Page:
It is clear that the divisions within the CD reflect genuine foreign policy differences and priorities among the member States. These divisions and the CD's concomitant lack of progress this year, however, should not constitute a reflection on the Conference on Disarmament itself as an institution. As we have all witnessed or are aware of, the Conference is as productive as it is allowed to be ­ no more, no less.

Policy differences notwithstanding, there also seemed to be, at times, a fundamental lack of desire and will to achieve any substantive results. It is the hope of my Government that next year things will be different and that the CD will resume work and find one or more issues on which to begin substantive negotiations. For the United States, the obvious and feasible choices for negotiations are a convention on the prohibition of the production of fissile material for nuclear weapons or other nuclear explosive devices, in the nuclear arena, and steps towards a global ban on anti­personnel landmines in the conventional arena.

With or without the CD, the United States is moving forward on arms control issues and is hard at work in the field of nuclear arms control and disarmament. The recent agreement reached between the United States and the Russian Federation after several years of hard work on theatre missile defence issues is just the latest example of tangible progress. We continue to believe that the most expeditious way to ensure continued progress in nuclear disarmament, at least for the foreseeable future, is for the United States and the Russian Federation to continue bilateral negotiations. While there is a multilateral role on specific nuclear disarmament issues such as CTBT and FMCT, multilateral efforts to programme nuclear disarmament writ large would only serve to hinder the real progress already well under way.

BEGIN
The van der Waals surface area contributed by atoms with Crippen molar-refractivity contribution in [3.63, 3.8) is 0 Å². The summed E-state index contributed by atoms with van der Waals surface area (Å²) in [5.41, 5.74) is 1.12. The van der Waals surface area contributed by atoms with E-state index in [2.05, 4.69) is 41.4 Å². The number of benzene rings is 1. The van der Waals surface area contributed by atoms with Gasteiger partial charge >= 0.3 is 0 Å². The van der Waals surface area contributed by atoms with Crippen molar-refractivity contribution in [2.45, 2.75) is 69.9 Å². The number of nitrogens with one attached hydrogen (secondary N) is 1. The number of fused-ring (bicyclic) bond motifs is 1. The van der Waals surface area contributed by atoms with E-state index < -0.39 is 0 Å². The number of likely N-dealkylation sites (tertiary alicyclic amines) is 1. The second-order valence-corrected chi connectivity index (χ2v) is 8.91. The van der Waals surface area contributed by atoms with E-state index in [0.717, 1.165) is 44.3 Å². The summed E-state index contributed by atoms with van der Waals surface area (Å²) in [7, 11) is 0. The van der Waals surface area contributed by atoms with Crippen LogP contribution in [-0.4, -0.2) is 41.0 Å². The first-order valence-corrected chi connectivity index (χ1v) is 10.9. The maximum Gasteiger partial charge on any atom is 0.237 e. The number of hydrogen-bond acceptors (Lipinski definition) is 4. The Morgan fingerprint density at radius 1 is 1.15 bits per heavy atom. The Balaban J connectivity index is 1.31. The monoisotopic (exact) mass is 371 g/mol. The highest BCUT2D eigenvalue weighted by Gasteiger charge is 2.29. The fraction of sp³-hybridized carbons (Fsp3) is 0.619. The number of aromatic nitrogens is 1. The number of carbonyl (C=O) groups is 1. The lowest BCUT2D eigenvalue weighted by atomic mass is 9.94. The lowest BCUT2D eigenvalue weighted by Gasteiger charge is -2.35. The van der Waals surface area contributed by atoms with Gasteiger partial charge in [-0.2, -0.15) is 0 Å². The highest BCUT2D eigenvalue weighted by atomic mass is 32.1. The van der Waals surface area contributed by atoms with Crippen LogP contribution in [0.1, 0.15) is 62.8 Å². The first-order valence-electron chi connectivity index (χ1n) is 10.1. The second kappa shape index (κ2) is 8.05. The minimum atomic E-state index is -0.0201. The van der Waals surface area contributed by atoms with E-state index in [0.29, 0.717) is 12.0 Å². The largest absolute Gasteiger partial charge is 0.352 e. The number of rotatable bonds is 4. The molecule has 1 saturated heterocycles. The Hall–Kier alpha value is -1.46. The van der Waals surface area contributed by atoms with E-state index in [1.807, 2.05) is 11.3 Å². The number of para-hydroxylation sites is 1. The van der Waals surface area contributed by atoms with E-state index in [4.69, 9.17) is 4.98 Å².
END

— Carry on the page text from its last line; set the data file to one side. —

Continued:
In the heat of the moment unfortunate remarks are sometimes made that will remain for ever a part of our written record. These remarks will undoubtedly cause scholars and historians in future years to wonder where the CD priorities were in 1997. We heard one such unfortunate remark at last week's plenary when it was asserted that the five declared nuclear Powers want the CD to discuss only "small items" such as anti­personnel landmines and a fissile material cut­off treaty. The root of the CD's problems, we were told, was our trenchant refusal to acknowledge the "world will" to negotiate nuclear disarmament in the CD.


The fissile material cut­off treaty was also referred to as a "small item". Although those who call for nuclear disarmament negotiations in the CD accept that FMCT is an integral component of nuclear disarmament, they refuse to negotiate a separate treaty to halt the production of fissile material which gives nuclear weapons their potential to kill. If delegations honestly want the CD to work on nuclear disarmament, they should jump at the chance to negotiate a treaty to prohibit the production of fissile material. This treaty would be a vital step, a multilateral step, in the path toward nuclear disarmament.